Wallpaper, wax and paper DNA: the tools of a mini scientist
MRC Regional Communications Manager Hazel Lambert reveals a little of what goes into preparing research for curious ‘mini scientists’, just one of the activities in which MRC researchers share their expertise with thousands of people at UK science festivals every year.
Edinburgh and Glasgow are flooded with rain so wellies are essential for walking in Scotland’s cities today. I leave mine at reception in the MRC/CSO Social and Public Health Sciences Unit where I’ve come to meet researchers who’ve been developing a game they call Health and the City. I’m looking for new ideas for Mini Scientists, the MRC lab at the Edinburgh International Science Festival where MRC-funded researchers help kids aged seven and over explore stem cells, DNA and even cell-signalling with the help of play-doh and cuddly brain cells.
PhD student Gillian Fergie shows me a tower block and tenement she has improvised out of wooden blocks and laminated paper to represent Glasgow’s housing. Using a blank roll of wallpaper liner as our city backdrop, and interlocking sections of toy road, cars and trees, we think about how we can share public health research with festival-goers.
Step by step we design the Health and the City game to introduce challenges to help children think about healthy choices. If in the game they travel by bus or car to school, it prompts the question “When will you exercise today if you don’t walk or cycle?” Children have the playground but adults have fewer opportunities to exercise, often travelling to and from the office in a vehicle and sitting down all day. We hope the game will enable players to think about how the choices they make now will influence their health throughout their lives.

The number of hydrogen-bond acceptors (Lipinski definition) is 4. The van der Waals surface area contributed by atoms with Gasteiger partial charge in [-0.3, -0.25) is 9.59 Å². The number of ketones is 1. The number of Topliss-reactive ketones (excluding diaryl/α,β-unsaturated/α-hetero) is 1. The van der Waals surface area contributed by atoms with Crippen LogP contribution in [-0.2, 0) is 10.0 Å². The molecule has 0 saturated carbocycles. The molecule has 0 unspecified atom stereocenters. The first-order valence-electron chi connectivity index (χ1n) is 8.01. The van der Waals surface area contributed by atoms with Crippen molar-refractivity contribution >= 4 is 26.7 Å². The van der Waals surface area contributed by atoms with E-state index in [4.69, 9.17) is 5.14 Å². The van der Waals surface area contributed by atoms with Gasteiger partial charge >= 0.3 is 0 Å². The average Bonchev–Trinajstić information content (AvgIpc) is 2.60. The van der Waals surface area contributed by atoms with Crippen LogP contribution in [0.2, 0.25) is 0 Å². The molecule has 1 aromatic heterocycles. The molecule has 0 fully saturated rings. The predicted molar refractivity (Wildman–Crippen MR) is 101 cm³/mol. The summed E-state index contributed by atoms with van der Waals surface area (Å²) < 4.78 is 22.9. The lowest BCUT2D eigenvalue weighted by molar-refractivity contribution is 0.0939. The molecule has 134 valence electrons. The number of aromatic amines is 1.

Next stop is the Glasgow branch of the MRC Institute of Hearing Research. I’m met by Neil Kirk, a research assistant wearing bumble-bee yellow headphones with what looks like the underside of my kitchen sink attached. “Kids are always surprised by where the sound comes from when we swap the pipes about,” PhD student Alan Boyd explains as he talks into a red funnel at the end of a pipe.
In both meetings we talk a lot about key messages; the essence of what it is we are trying to share about research. We’ll return to them again and again as we shape the activities. It’s crucial to keep a science festival activity true to the research it represents. The science might be simplified but if it’s not credible scientists won’t want to demonstrate it and kids won’t learn what we hope they will.
Last year, I tried to turn a four-year-old away as being too young for Mini Scientists. His mum said: “This morning he asked me if bacteria grow on electricity, so I brought him here because you have real scientists who can answer his endless questions.” I was convinced. After building a virus out of paper DNA, play-doh and drawing pins, he turned seriously to the PhD student who had helped him and said: “If you changed the virus’s DNA could that mean it wouldn’t be able to infect cells anymore?” Watching as the student composed herself and her answer I learnt never to underestimate the Mini Scientists audience.
Bacteria don’t grow on electricity, but ideas do grow from mini-scientists and in the future we’ll need them.
The Mini Scientists activity returns to the City Arts Centre at the Edinburgh International Science Festival from the 23 March to the 7 April 2013. All MRC funded-researchers and students working in Scotland are invited to volunteer and training will be provided. Contact Hazel Lambert if you’d like to take part.
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